In fitting with the Seiren Islands' dangerous reputation, you'll come across many a formidable foe on your travels, some of which are a little bit tougher than others. Each new area you arrive in has its own set of wild enemies spoiling for a fight, with at least one whopper of a bad guy patrolling the area and spoiling for a fight, while special 'boss' monsters known as 'variants' act as the gatekeepers to new areas, characters and the like. Combat in Ys VIII is fast-paced and fun, and is a distinctly button-mashing affair, mixing speedy sword slashes with well-timed guards and dodges to gain the upper hand in battle. As you level up, you'll learn new 'skills' - special, flashier attacks that deal greater damage but consume a portion of your SP (skill point) bar, which can be mapped to R1 + triangle/square/circle/x as shortcuts for speedy access in battle.
Each character uses one of three different fightings styles, with each style being strong against a different set of enemies. For example, main man Adol uses Slashing attacks, which can make mincemeat of any 'soft-bodied' enemy nearby (think squid-like jellies, giant seahorses and the like), while your female companion Laxia prefers to Pierce her foes, making her particularly good at showing any airborne foes who's boss. Big guy Sahad, meanwhile, a cheery sailor you join up with early on, uses the final type of attacks, Strikes, which are great for smashing up 'armoured' enemies, as he goes to work with his preferred weapon, a giant ship's anchor. You can take up to three people in your party on trips, so it's well worth making sure you have a mix of all three types of attack to cover all your bases.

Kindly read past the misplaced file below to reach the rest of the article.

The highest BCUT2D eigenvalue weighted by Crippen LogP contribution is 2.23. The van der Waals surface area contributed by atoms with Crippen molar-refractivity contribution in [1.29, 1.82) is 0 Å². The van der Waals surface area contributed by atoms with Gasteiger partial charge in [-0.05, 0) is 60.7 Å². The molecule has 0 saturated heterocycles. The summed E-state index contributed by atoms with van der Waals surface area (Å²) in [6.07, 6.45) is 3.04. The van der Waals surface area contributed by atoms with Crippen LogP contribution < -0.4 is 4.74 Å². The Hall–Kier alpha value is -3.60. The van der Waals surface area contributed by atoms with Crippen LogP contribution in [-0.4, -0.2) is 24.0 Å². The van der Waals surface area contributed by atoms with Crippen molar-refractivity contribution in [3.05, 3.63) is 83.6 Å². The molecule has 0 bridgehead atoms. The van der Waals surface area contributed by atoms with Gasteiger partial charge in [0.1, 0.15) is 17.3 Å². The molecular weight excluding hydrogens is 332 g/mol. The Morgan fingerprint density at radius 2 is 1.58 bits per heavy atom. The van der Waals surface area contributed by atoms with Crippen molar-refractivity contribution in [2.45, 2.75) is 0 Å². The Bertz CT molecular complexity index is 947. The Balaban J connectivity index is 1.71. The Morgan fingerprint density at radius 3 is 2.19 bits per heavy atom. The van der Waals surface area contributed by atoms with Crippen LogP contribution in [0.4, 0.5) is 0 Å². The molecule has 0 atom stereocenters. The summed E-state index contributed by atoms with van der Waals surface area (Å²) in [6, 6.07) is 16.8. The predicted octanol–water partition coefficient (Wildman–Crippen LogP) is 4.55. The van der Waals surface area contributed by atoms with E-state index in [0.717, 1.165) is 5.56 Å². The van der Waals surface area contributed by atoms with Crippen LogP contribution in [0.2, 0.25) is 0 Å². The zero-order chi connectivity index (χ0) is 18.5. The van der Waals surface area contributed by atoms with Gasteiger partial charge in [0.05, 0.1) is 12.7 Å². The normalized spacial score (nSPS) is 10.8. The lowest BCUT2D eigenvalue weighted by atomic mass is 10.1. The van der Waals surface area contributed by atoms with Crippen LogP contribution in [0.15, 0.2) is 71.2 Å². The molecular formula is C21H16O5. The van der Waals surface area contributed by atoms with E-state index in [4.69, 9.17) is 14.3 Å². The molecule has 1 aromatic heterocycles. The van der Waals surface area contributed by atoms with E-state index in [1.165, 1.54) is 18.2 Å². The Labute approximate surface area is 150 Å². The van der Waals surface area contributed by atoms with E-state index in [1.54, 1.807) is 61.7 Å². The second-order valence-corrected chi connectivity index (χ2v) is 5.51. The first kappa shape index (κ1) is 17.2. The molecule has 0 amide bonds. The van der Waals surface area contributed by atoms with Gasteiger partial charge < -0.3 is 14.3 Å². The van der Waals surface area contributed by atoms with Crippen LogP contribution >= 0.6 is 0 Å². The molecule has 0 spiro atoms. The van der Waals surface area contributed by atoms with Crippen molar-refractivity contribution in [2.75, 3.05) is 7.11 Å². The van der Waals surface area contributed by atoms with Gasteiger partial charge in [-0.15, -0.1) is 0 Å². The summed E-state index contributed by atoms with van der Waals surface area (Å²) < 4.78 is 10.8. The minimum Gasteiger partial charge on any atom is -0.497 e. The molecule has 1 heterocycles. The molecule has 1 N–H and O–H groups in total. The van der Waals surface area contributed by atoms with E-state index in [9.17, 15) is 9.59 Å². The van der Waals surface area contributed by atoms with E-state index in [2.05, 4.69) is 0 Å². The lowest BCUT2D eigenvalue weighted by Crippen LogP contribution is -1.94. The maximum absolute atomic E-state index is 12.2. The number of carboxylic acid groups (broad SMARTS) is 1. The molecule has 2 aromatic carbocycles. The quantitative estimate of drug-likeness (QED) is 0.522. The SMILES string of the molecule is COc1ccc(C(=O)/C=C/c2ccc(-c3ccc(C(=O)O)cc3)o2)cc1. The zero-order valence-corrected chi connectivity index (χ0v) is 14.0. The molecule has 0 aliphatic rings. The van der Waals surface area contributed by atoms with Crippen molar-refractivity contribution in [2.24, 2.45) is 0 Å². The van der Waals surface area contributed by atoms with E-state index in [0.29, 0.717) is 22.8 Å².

Outside of the battles, though, there's a few other times the game will call on your combat skills. As the story progresses, your base camp - Castaway Village - may get stormed by the local wildlife, with it falling to you to fight them off, and defend your little home. There's two different variants here, either an 'Interception', which is a straight forward face off against wave upon wave of enemies, or 'Suppression', where you can be a little more crafty. Here, you're on enemy turf, and you need to concentrate on luring out a boss monster by destroying all the monster nests (which enemies will keep spawning from until destroyed) and planting torches to secure areas of the forest for your friends to defend. It may sound a little confusing on paper, but it's really just about working your way through an enemy stronghold, and destroying their defences (monster nests) until you reach the boss creature at the end.
All in all, Ys VIII is a thoroughly enjoyable romp, and one that will definitely have us hunting out the other games in the series (starting with the PS Vita instalment, which the editor assures me is every bit as good). Putting you back into the shoes of seasoned adventurer Adol once more, its unique setting and structure make for a nice change of pace, heavily focussed on exploration as you scour the island for new companions, useful materials and ultimately, a way home. It has a pretty strong story too, with a great cast of characters, and although it doesn't really match the epic tales of the grander Final Fantasy-style role-playing games, it's well worthwhile getting lost in Ys.